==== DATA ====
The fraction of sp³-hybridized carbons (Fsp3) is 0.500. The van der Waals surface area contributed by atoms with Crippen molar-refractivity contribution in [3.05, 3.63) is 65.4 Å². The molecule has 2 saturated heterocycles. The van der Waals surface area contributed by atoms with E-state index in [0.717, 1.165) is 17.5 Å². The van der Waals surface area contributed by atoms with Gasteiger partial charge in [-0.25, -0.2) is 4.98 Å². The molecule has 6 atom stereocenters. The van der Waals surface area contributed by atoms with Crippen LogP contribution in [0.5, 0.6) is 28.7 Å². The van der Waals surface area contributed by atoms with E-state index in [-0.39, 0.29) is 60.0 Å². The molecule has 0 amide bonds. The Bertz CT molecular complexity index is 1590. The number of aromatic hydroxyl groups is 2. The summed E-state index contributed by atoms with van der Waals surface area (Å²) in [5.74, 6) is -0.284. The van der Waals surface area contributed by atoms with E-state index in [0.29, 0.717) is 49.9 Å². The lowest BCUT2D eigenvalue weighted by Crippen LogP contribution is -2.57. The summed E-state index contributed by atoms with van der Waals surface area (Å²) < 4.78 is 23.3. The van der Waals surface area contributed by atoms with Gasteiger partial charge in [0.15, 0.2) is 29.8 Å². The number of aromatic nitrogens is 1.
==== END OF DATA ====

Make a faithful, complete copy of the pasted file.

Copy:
The fraction of sp³-hybridized carbons (Fsp3) is 0.500. The van der Waals surface area contributed by atoms with Crippen molar-refractivity contribution in [3.05, 3.63) is 65.4 Å². The molecule has 2 saturated heterocycles. The van der Waals surface area contributed by atoms with E-state index in [0.717, 1.165) is 17.5 Å². The van der Waals surface area contributed by atoms with Gasteiger partial charge in [-0.25, -0.2) is 4.98 Å². The molecule has 6 atom stereocenters. The van der Waals surface area contributed by atoms with Crippen LogP contribution in [0.5, 0.6) is 28.7 Å². The van der Waals surface area contributed by atoms with E-state index in [-0.39, 0.29) is 60.0 Å². The molecule has 0 amide bonds. The Bertz CT molecular complexity index is 1590. The number of aromatic hydroxyl groups is 2. The summed E-state index contributed by atoms with van der Waals surface area (Å²) in [5.74, 6) is -0.284. The van der Waals surface area contributed by atoms with E-state index in [0.29, 0.717) is 49.9 Å². The lowest BCUT2D eigenvalue weighted by Crippen LogP contribution is -2.57. The summed E-state index contributed by atoms with van der Waals surface area (Å²) < 4.78 is 23.3. The van der Waals surface area contributed by atoms with Gasteiger partial charge in [0.15, 0.2) is 29.8 Å². The number of aromatic nitrogens is 1.